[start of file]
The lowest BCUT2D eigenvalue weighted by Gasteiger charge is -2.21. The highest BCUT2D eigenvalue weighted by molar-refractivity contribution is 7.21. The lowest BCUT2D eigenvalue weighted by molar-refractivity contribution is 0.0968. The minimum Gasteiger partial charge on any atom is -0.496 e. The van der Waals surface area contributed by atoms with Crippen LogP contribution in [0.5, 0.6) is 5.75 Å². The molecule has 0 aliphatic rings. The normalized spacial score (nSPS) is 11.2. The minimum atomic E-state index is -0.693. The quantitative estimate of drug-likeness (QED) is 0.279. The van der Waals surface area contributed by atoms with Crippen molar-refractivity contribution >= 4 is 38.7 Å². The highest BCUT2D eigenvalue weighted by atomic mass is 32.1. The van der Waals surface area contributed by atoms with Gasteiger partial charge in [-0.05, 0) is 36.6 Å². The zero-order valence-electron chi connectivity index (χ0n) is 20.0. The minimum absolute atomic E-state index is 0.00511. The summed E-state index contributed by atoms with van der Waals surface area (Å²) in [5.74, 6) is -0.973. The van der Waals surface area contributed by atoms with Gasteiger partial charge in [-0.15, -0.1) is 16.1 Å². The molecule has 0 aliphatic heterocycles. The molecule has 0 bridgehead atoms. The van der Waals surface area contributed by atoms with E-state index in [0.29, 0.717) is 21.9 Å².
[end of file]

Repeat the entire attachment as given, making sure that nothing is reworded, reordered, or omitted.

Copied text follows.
The lowest BCUT2D eigenvalue weighted by Gasteiger charge is -2.21. The highest BCUT2D eigenvalue weighted by molar-refractivity contribution is 7.21. The lowest BCUT2D eigenvalue weighted by molar-refractivity contribution is 0.0968. The minimum Gasteiger partial charge on any atom is -0.496 e. The van der Waals surface area contributed by atoms with Crippen LogP contribution in [0.5, 0.6) is 5.75 Å². The molecule has 0 aliphatic rings. The normalized spacial score (nSPS) is 11.2. The minimum atomic E-state index is -0.693. The quantitative estimate of drug-likeness (QED) is 0.279. The van der Waals surface area contributed by atoms with Crippen molar-refractivity contribution >= 4 is 38.7 Å². The highest BCUT2D eigenvalue weighted by atomic mass is 32.1. The van der Waals surface area contributed by atoms with Gasteiger partial charge in [-0.05, 0) is 36.6 Å². The zero-order valence-electron chi connectivity index (χ0n) is 20.0. The minimum absolute atomic E-state index is 0.00511. The summed E-state index contributed by atoms with van der Waals surface area (Å²) in [5.74, 6) is -0.973. The van der Waals surface area contributed by atoms with Gasteiger partial charge in [-0.15, -0.1) is 16.1 Å². The molecule has 0 aliphatic heterocycles. The molecule has 0 bridgehead atoms. The van der Waals surface area contributed by atoms with E-state index in [0.29, 0.717) is 21.9 Å².